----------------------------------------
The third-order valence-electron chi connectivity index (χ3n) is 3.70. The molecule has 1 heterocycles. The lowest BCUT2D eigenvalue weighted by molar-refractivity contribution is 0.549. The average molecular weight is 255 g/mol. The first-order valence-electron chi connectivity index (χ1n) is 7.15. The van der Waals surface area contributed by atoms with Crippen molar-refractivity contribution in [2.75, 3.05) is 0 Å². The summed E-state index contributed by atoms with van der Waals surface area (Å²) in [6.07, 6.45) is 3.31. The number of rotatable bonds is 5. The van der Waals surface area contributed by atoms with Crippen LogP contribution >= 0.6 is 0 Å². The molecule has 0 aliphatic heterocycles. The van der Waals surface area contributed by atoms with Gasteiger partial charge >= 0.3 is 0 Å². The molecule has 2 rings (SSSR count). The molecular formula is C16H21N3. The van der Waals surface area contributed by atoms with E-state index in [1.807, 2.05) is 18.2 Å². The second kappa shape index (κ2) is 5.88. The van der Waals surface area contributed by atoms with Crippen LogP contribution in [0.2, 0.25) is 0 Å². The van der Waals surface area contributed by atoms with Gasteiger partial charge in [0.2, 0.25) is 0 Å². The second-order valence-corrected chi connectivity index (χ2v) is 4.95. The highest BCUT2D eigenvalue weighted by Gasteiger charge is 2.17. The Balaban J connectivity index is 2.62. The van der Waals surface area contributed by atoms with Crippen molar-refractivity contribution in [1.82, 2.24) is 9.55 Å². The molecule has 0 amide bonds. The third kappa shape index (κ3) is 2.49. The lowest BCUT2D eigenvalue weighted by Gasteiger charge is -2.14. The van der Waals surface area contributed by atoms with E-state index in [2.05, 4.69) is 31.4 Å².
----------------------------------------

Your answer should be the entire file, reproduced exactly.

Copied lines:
The third-order valence-electron chi connectivity index (χ3n) is 3.70. The molecule has 1 heterocycles. The lowest BCUT2D eigenvalue weighted by molar-refractivity contribution is 0.549. The average molecular weight is 255 g/mol. The first-order valence-electron chi connectivity index (χ1n) is 7.15. The van der Waals surface area contributed by atoms with Crippen molar-refractivity contribution in [2.75, 3.05) is 0 Å². The summed E-state index contributed by atoms with van der Waals surface area (Å²) in [6.07, 6.45) is 3.31. The number of rotatable bonds is 5. The van der Waals surface area contributed by atoms with Crippen LogP contribution >= 0.6 is 0 Å². The molecule has 0 aliphatic heterocycles. The van der Waals surface area contributed by atoms with Gasteiger partial charge >= 0.3 is 0 Å². The molecule has 2 rings (SSSR count). The molecular formula is C16H21N3. The van der Waals surface area contributed by atoms with E-state index in [1.807, 2.05) is 18.2 Å². The second kappa shape index (κ2) is 5.88. The van der Waals surface area contributed by atoms with Crippen LogP contribution in [0.2, 0.25) is 0 Å². The van der Waals surface area contributed by atoms with Gasteiger partial charge in [0.2, 0.25) is 0 Å². The second-order valence-corrected chi connectivity index (χ2v) is 4.95. The highest BCUT2D eigenvalue weighted by Gasteiger charge is 2.17. The Balaban J connectivity index is 2.62. The van der Waals surface area contributed by atoms with Crippen molar-refractivity contribution in [1.82, 2.24) is 9.55 Å². The molecule has 0 amide bonds. The third kappa shape index (κ3) is 2.49. The lowest BCUT2D eigenvalue weighted by Gasteiger charge is -2.14. The van der Waals surface area contributed by atoms with E-state index in [2.05, 4.69) is 31.4 Å².